Thurman, Wallace 1902–1934
Wallace Thurman 1902–1934
Writer, journalist, playwright
One of the most gifted editors and critics of the Harlem Renaissance, Wallace Thurman, though an initial supporter of the flourishing African American art scene of the 1920s, became one of its most virulent critics. Arriving in New York in 1925, during the second phase of the Harlem Renaissance, he helped launch two short-lived periodicals dedicated to black artists and wrote three novels and several plays. The leading bohemian figure of Harlem’s literary circle, Thurman envisioned an African American literary movement owing itself, not to the patronage of elitist black intellectuals and white philanthropists, but to the individual genius whose art reflected images of everyday life of Black America. Disillusioned by the cult of the Renaissance and the “New Negro” movement, Thurman and his colleague Zora Neale Hurston deemed their fellow African American intellectuals and writers as “Niggeratti”, and scorned them for creating mediocre works filled with exotic images which attracted white critics and publishers. Thurman’s critical view of his own works—which never lived up to his expectations or high standards of literature—led him to drink incessantly, and contributed to a self-destructive path which ended in his death of alcoholism and tuberculosis at the age of thirty-two.
Wallace Henry Thurman was born the son of Beulah and Oscar Thurman in Salt Lake City, Utah, on August 16, 1902 (Thurman claimed to have met his father once during the early 1930s). Though he lived in several cities—including Boise, Idaho and Omaha, Nebraska—under his mother’s care (she married six times), Thurman expressed a closer affection for “Ma Jack,” his maternal grandmother Emma Jackson. A sickly child, Thurman spent many hours of his youth reading a wide variety of literature and watching Saturday matinee films which inspired him to write his own Hollywood scenarios. Thurman later satirized his early years in Utah by writing, as quoted in Black Writers in America, that “there has been and is certainly nothing about him [the Utah Black] to inspire anyone to do anything perhaps drink gin with gusto, and develop new technique for the contravention of virginity.”
In 1919 Thurman worked for a short time at the Utah Hotel Cafe, and, the following year, became a premedical student at the University of Utah. After suffering a nervous breakdown, he transferred to the University of Southern California and entered a program preparing him for medical school. Without finishing his education, Thurman turned his attention to writing the column “Inklings” for a black Los Angeles newspaper, and founding the short-lived magazine Outlet —a publication intended to initiate a literary movement on the West coast like that of New York City’s Harlem Renaissance. In the early 1920s Thurman divided his time between journalistic endeavors and working as a part time postal clerk. In Harlem Remembered, Arna Bontemps—Thurman’s co-worker at the post office—admitted that his literary-minded friend was “more knowledgeable about current writing and more worldly wise,” than he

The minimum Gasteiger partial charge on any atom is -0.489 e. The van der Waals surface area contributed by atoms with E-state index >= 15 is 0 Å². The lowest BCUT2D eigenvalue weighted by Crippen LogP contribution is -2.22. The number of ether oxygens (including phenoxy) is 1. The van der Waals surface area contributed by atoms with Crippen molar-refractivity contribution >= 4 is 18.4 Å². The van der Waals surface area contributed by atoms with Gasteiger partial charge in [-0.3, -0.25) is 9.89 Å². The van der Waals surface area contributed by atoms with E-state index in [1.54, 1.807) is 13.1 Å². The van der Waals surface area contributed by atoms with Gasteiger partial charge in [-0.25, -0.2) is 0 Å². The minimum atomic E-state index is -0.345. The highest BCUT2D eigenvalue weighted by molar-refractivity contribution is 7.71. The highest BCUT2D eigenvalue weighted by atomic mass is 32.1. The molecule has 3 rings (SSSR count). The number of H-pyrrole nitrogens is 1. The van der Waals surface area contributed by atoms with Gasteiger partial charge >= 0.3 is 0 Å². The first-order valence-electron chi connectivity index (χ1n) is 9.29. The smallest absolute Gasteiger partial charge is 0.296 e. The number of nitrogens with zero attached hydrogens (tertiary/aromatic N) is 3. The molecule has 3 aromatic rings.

Born Wallace Henry Thurman, August 16, 1902, in Salt lake City, Utah; son of Oscar and Beulah Thurman; died December 21, 1934, in New York City; married Louise Thompson August 22, 1928 (separated); Education: attended University of Utah 1920-1922; University of Southern California 1922-1923.
Worked as writer and assistant on the periodical The Looking Class, 1925; in 1926 became managing editor of the Messenger, and launched publication Fire!!; m 1927 served as the circulation manager of World Tomorrow, and wrote articles for the New Republic, The Independent, and Dance; published novel Blacker the Berry, 1929; on February 20, 1929, play Harlem: A Melodrama of Negro Life in Harlem debuted at the Apollo Theatre; in 1932 published novels Infants of the Spring, and The Interne, 1932; wrote Hollywood screen-plays Tomorrow’s Children, 1934, and High School Girl, 1934, released by studio in 1935.
and his colleagues.
Thurman arrived in New York City in 1925 and lived with Bontemps in a rooming house. Initially, Thurman sought work at the New York Customs House, but instead found employment as an elevator operator a few blocks from Harlem. Despite his interest in pursuing a writing career, he gained notoriety as a talented editor who could read several lines of copy at once. In New York City he worked as a reporter and editor for the magazine, The Looking Glass, published by noted Harlem theater critic Theophilus Lewis. Around this time, he also served as a reader for Macauly Publishing Company which, according to Langston Hughes, made him the only African American of the Harlem Renaissance to hold such a position.
In 1926 Thurman temporarily replaced George Schuyler as managing editor for the Messenger, also known as “The World’s Greatest Negro Monthly.” Though founded as a radical magazine, the Messenger had become, by the time Thurman joined its staff, a bourgeois society publication, a periodical dependent, as Thurman cynically told Langston Hughes, in his colleague’s memoir The Big Sea, on “the policy of whoever paid off best at the time.” Along with works by Langston Hughes and Zora Neale Hurston, the magazine featured several of Thurman’s essays, reviews, and short stories. Thur-man’s Messenger short story “Grist in the Mill,” dealt with Colonel Charles Summers, a racist Southern aristocrat who is haunted by the realization that his life had been saved by a transfusion of blood from a black man. In the fall of 1926, Thurman left the Messenger to become circulation manager of a white religious magazine, World Tomorrow, and eventually he supported himself by writing short stories for True Stori, under the pseudonyms “Ethel Belle Mandrake” and “Patrick Casey.”